A 70-year-old man presented to our hospital with a two-week history of fever associated with lower back pain. He had a past history of recurrent infective endocarditis, for which he was admitted to our hospital in 2005 and in 2009. Streptococcus bovis was isolated during the first visit in 2005 as the causative organism of infective endocarditis. In addition, vegetation was found on the posterior leaflet of the mitral valve. During the second admission, blood culture showed the growth of a Streptococcus species. However, specific culture results were not reported. Similar to the first admission, vegetation growth was again found on the posterior leaflet of the mitral valve. On both admissions, the patient successfully recovered following the appropriate antibiotic treatment with reduction of vegetation.
On admission, the patient's core body temperature was 39.0
, blood pressure 130/80 mmHg, and pulse rate was 88 beats/minute. Auscultation revealed a regular heart beat with an early systolic murmur was found at the left lower sternal border (grade III/VI). Neurological examination was unremarkable. No peripheral stigmata of infective endocarditis were noted.
Laboratory tests showed absence of leukocytosis (white blood cell 7,400/mm3), but mild anemia (hemoglobin 8.5 mg/dL), and thrombocytopenia (platelets 120,000/mm3) was noted. Except for a C-reactive protein (CRP) value of 4.17 mg/dL (0.1-0.8 mg/dL), no other laboratory tests showed significant abnormalities (blood urea nitrogen 15 mg/dL, creatinine 0.8 mg/dL, total protein 6.9 g/dL, albumin 3.4 g/dL, aspartate aminotransferase 27 IU/L, alanine aminotransferase 14 IU/L).
Chest radiography showed no pulmonary edema or active lesions in the lungs. In transthoracic echocardiography, a 2.7×1.4 cm sized vegetation on the posterior leaflet of the mitral valve () was noted. Furthermore, moderately severe mitral regurgitation, trivial aortic regurgitation, and moderate tricuspid regurgitation was also noted. Other findings included left ventricular (LV) hypertrophy (LV mass 270.5 gm), LV enlargement (LV end diastolic dimension 61 mm, LV end systolic dimension 41 mm), left atrial (LA) enlargement (LA dimension size 40.1 mm), and mild pulmonary hypertension (pulmonary arterial pressure 37 mmHg).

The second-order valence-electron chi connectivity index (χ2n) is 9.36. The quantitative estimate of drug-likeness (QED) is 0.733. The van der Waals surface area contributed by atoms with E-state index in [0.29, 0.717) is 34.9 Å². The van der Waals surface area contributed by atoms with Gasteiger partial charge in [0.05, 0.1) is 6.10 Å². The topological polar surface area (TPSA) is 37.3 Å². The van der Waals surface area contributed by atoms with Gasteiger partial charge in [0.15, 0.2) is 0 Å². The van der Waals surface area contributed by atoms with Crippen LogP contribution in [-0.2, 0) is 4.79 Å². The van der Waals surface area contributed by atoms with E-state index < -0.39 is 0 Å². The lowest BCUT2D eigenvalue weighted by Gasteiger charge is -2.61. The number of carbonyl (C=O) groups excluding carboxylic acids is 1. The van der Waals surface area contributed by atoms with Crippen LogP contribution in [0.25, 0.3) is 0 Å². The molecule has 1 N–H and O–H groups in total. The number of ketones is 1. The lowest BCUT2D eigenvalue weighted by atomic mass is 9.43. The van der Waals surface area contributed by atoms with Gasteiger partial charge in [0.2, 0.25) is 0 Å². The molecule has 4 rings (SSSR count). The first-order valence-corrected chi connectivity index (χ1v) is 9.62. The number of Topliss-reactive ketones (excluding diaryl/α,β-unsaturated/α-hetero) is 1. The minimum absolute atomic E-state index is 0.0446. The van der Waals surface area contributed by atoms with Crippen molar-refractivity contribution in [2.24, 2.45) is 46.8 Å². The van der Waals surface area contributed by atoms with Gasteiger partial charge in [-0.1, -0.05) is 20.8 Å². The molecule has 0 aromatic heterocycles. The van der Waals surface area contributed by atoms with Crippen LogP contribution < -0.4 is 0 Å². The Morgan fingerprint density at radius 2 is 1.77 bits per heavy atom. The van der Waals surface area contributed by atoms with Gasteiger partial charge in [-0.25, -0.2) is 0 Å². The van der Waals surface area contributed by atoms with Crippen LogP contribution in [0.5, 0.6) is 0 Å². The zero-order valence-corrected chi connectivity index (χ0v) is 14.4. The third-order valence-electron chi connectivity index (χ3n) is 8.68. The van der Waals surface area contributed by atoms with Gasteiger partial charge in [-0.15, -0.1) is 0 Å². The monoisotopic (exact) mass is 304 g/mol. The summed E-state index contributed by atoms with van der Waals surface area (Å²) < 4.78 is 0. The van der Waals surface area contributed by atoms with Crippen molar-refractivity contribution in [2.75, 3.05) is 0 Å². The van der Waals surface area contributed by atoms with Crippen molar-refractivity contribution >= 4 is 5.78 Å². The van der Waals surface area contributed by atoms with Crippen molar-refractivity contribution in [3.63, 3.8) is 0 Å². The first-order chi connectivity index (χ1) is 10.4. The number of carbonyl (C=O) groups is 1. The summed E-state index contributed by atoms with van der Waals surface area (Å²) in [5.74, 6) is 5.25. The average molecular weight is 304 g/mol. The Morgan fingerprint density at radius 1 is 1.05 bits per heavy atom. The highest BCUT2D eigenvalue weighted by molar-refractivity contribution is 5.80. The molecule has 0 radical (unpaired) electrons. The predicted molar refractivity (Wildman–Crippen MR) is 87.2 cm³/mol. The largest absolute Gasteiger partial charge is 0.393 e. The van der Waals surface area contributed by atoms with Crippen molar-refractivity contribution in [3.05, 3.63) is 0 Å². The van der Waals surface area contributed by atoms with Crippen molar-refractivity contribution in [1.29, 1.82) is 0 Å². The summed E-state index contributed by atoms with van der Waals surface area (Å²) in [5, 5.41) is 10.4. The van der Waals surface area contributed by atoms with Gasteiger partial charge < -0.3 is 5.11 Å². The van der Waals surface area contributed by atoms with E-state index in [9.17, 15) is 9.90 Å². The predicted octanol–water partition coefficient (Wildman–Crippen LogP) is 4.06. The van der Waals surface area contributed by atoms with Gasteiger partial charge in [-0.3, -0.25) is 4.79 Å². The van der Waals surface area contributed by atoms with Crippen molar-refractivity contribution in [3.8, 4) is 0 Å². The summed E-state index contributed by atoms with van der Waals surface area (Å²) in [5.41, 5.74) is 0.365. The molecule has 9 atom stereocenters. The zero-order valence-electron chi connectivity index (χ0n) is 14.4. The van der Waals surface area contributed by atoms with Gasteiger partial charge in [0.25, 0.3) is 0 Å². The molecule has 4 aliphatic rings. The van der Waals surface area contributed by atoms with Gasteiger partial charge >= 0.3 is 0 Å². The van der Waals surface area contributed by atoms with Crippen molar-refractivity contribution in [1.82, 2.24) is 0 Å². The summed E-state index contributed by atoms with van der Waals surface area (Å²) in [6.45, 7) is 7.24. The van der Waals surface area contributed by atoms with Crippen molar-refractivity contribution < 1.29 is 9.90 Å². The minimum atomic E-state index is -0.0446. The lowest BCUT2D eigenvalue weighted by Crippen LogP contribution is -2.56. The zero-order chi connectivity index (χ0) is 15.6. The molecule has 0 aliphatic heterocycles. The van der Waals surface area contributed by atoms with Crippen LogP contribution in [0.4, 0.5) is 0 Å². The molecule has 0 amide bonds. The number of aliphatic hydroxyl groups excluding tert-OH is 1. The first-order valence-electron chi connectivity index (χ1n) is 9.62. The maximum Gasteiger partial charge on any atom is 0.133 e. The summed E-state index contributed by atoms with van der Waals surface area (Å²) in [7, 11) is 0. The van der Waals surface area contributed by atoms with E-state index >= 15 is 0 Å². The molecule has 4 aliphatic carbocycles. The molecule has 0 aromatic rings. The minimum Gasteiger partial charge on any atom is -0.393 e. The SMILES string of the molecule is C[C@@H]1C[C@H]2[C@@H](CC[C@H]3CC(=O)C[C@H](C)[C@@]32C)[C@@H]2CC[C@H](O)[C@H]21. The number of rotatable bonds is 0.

A 2.7×1.4 cm sized vegetation on the posterior leaflet of mitral valve.
After diagnosis of infective endocarditis was confirmed, treatment was immediately started with intravenous ceftriaxone and gentamycin, on suspicion of recurrent infective endocarditis.
On the second day of antibiotic therapy, fever and other signs of infection resolved. We continued antibiotic treatment for four weeks. However, blood culture demonstrated no growth of bacteria and fungi. Although his clinical signs and symptoms related to infective endocarditis improved, and CRP level decreased, his back pain did not completely resolve. Consequently, we decided to order a plain lumbar spine radiograph to evaluate the lower back pain, which showed disc space narrowing and endplate erosion of the L3 and L4 vertebral bodies (). Magnetic resonance imaging of the lumbar spine was performed to further evaluate the erosive lesions, which confirmed acute spondylodiskitis of L3, L4 vertebrae and L3-4 disc space (). Pyogenic spondylodiskitis was highly suspicious to be associated with infective endocarditis according to the clinical course and patient's history. The patient was discharged after four weeks of intravenous antibiotic treatment without complication. We decided to conduct follow-up evaluation of the patient's spinal lesions at the orthopedic outpatient clinic.
Plain radiograph shows narrowing of the disc space at L3-L4 level. Destruction of the superior endplate of the L4 vertebra, and the inferior endplate of L3 vertebra is seen (arrow).
Spine MRI shows abnormal high signal density in the disc within the adjacent vertebral bodies at L3-L4 level (arrow). Bony destruction of vertebral bodies is seen in L3 and L4.
During follow-up at the outpatient clinic, the size of mitral valve vegetation was shown to be reduced on echocardiography (1.35×0.67 cm). There were no symptoms of infective endocarditis or pyogenic spondylodiskitis.